WSOP Main Event Winners – In Their Own Words

Poker’s World Champions Tell Their Stories

  • Avatar for the CardsChat Editorial TeamWritten by  the CardsChat Editorial Team
  • Icon for Read/Play Time15 mins

It’s the poker tournament every player wants to win: the WSOP Main Event. Millions of dollars and a gold WSOP bracelet are attractive enough, but this tournament comes with an additional, unique prize: the title of poker’s World Champion.

CardsChat talked to seven of these World Champions – Phil Hellmuth (1989), Chris Moneymaker (2003), Greg Raymer (2004), Jamie Gold (2006), Joe Cada (2009), Ryan Riess (2013) and Martin Jacobson (2014) – to find out what it takes to win the WSOP Main Event, what happened next, and what advice they’d offer to new players.

For more interviews with the biggest names in poker, be sure to check out the CardsChat podcast.

WSOP Winners: Before the Win

Phil Hellmuth ($755,000, 1989)

Former WSOP Champion Phil Hellmuth at the poker table
Phil Hellmuth holds the record for the most WSOP wins.

“I remember the first time I ever played poker in a casino, I played with a very famous actor named Telly Savalas. I was 21, I’d been a professional poker player for a while and I had about $18,000 to my name, which was a lot of money. I remember thinking it was time to take the next step. I’d crushed the games in Wisconsin for a year or two, and was ready to hit the big time.

I went to Las Vegas, to the Dunes Hotel and Casino (which was replaced by the Bellagio), sat down in a game on New Year’s Eve and Telly Savalas was on my left. He was one of the biggest actors in the world, the star of a television show called Kojak, and he was wearing a tuxedo.

They were playing a game that I really hadn’t played before: Seven Card Stud Eight or Better. So I wasn’t particularly good at that game, but I remember playing close to 40 hours straight!

Jamie Gold ($12m, 2006)

“My grandfather was a gin rummy master and that’s really how it all started. Since I was maybe three years old I was really into cards, and I would sit on my grandfather’s lap and he would play every Friday, Saturday and Sunday night. It was it was such a great education and I’m sure that that’s where a lot of my card sense came from.

My friends remind me, “Do you remember taking all of our money playing poker during high school?”. I took it a lot more seriously than my friends. I wouldn’t say that I was better, I just cared more. I loved the game and it was something that I had always wanted to get better at, but there was not a lot of opportunity. Back then there were maybe two or three books so there wasn’t much ability like they have now to learn every single thing there is to know about the game.

I only heard about the World Series of Poker from watching the movie Rounders. Once I saw that movie the idea of the WSOP just kind of hooked me, and I remember telling one of my best friends, “I’m going to train and go and win that thing”. They said “Yeah, sure”.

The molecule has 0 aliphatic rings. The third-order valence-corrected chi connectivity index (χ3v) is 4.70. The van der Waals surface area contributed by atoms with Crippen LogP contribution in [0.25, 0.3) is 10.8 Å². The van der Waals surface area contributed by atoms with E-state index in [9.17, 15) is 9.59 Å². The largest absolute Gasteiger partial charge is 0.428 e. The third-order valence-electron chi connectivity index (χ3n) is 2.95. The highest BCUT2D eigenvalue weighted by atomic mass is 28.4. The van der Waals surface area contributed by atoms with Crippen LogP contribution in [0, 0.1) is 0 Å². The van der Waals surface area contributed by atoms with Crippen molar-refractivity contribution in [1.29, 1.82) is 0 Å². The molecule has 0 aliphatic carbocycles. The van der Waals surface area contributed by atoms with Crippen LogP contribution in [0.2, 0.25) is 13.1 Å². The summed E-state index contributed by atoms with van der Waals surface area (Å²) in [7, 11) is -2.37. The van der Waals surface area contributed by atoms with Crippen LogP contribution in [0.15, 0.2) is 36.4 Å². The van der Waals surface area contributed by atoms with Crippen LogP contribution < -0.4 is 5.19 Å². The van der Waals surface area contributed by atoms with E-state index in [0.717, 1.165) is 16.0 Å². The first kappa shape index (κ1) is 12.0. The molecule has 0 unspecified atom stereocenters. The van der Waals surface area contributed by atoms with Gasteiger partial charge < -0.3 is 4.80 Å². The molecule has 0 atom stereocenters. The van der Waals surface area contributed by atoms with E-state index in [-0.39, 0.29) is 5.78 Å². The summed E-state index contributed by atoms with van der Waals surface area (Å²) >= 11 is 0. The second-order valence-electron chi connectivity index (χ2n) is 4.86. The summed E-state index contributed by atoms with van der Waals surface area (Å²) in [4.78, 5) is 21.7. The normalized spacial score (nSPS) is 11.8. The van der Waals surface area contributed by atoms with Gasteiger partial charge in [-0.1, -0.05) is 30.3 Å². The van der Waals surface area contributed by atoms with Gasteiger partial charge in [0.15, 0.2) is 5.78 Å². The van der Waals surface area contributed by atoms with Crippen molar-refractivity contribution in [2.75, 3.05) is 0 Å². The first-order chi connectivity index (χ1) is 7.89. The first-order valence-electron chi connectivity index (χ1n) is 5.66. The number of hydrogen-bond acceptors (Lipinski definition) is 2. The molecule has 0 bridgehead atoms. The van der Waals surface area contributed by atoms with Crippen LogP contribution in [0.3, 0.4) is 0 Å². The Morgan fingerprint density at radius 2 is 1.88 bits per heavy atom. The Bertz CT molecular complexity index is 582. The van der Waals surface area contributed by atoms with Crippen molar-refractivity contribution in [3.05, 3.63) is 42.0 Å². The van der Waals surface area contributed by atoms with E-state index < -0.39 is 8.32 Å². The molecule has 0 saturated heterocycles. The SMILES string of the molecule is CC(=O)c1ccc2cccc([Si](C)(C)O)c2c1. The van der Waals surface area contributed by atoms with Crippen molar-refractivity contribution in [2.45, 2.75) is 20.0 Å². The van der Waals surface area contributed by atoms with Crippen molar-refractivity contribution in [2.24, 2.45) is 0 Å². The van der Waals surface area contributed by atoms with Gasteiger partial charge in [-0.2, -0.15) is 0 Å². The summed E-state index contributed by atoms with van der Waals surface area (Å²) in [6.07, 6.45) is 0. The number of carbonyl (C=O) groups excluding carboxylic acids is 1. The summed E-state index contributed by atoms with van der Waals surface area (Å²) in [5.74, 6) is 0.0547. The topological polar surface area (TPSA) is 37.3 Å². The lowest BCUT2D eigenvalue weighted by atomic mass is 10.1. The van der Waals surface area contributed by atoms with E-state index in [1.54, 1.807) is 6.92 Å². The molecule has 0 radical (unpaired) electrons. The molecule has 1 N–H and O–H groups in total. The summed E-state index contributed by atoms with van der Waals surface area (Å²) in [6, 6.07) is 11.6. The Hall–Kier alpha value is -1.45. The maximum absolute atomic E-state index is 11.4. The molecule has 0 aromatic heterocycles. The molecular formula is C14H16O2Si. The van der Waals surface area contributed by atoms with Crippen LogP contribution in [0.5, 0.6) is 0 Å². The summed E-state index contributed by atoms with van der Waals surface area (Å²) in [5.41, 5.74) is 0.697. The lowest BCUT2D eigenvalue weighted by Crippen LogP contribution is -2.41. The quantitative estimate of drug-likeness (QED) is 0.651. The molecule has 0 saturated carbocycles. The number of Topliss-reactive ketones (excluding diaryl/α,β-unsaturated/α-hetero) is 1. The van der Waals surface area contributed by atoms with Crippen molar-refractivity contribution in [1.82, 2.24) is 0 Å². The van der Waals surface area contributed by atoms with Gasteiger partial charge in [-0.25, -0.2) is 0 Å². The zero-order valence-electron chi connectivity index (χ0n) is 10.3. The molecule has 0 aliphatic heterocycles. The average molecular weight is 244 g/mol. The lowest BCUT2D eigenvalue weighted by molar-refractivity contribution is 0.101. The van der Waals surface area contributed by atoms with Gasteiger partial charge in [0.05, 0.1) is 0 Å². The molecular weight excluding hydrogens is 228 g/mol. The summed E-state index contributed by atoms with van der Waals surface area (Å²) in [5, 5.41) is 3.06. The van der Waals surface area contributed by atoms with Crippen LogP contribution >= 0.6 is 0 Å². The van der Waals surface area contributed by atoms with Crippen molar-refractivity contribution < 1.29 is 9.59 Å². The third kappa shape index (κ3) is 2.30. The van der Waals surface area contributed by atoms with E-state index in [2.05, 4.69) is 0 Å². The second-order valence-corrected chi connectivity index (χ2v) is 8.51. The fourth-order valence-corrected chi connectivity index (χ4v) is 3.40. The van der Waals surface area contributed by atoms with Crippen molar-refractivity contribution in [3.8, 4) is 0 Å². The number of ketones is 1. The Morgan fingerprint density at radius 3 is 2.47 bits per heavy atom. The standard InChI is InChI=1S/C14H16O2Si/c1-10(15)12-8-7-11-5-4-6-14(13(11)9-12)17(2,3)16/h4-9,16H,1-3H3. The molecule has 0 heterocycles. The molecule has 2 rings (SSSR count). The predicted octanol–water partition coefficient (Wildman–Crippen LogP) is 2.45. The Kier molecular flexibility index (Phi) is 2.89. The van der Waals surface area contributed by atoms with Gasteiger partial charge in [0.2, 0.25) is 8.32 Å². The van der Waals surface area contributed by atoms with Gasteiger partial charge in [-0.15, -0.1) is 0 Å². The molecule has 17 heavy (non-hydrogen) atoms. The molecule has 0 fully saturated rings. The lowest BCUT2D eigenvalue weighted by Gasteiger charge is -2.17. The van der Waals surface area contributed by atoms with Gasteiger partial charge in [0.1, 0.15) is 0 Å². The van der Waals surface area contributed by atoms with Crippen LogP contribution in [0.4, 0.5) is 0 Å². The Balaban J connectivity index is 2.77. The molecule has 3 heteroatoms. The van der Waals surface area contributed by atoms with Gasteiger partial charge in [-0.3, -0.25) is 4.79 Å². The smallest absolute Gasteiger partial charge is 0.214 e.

It’s true: everyone does think that. But I’m a little more competitive than most people.”

Quote Mark

“I took it a lot more seriously than my friends. I wouldn’t say that I was better, I just cared more.”

Jamie Gold

Martin Jacobson ($10m, 2014)

Professional poker player Martin Jacobson, winner of the 2014 World Series of Poker

“In 2008 I managed to win a seat to the WSOP Main Event. I was only 20 years old at the time and this was back where you had the option to either take the money – $12,000, I believe – or go and play, so it was a bit of a dilemma.

I knew exactly what I wanted to do, of course, I wanted to go and play, but I had no experience playing live tournaments. It didn’t go well.

But then a month after the WSOP I got second in the PokerStars Sunday Million, and then qualified for EPT Budapest and managed to get third place. Poker was so new to me, I was so passionate about it: it was a dream come true.

When I went pro I was learning as I went and just learning from experience. I read a few poker books and then the rest was just talking strategy to friends, playing and seeing what everyone else was doing, copying what I thought was good, then trying to differentiate what I thought was bad and developing my own playing style.”

Ryan Riess ($8.3m, 2013)

“Two months before I graduated I was working as a poker dealer. I had $2,000 to my name and one of my friends and I drove to Chicago for a poker tournament.

We got to Chicago at four in the morning and all the hotels were sold out, because this was a huge circuit event, so we ended up playing blackjack from four in the morning until noon, when the tournament started.

I had $2,000 to my name and I bought in with the whole thing at the blackjack table. I actually got down to $100 and then spun it back up to $2,000 and then stopped – if I’d lost that last hundred dollars I wouldn’t have even been able to play the tournament!

The tournament went great and we ended up chopping it three ways. That’s how it all started – I graduated from Michigan State and then just started playing full-time. As soon as I finished my final exam I got in the car and drove straight to Borgata.”

Quote Mark

“I bought in with the whole thing at the blackjack table…if I’d lost that last hundred dollars I wouldn’t have been able to play the tournament!”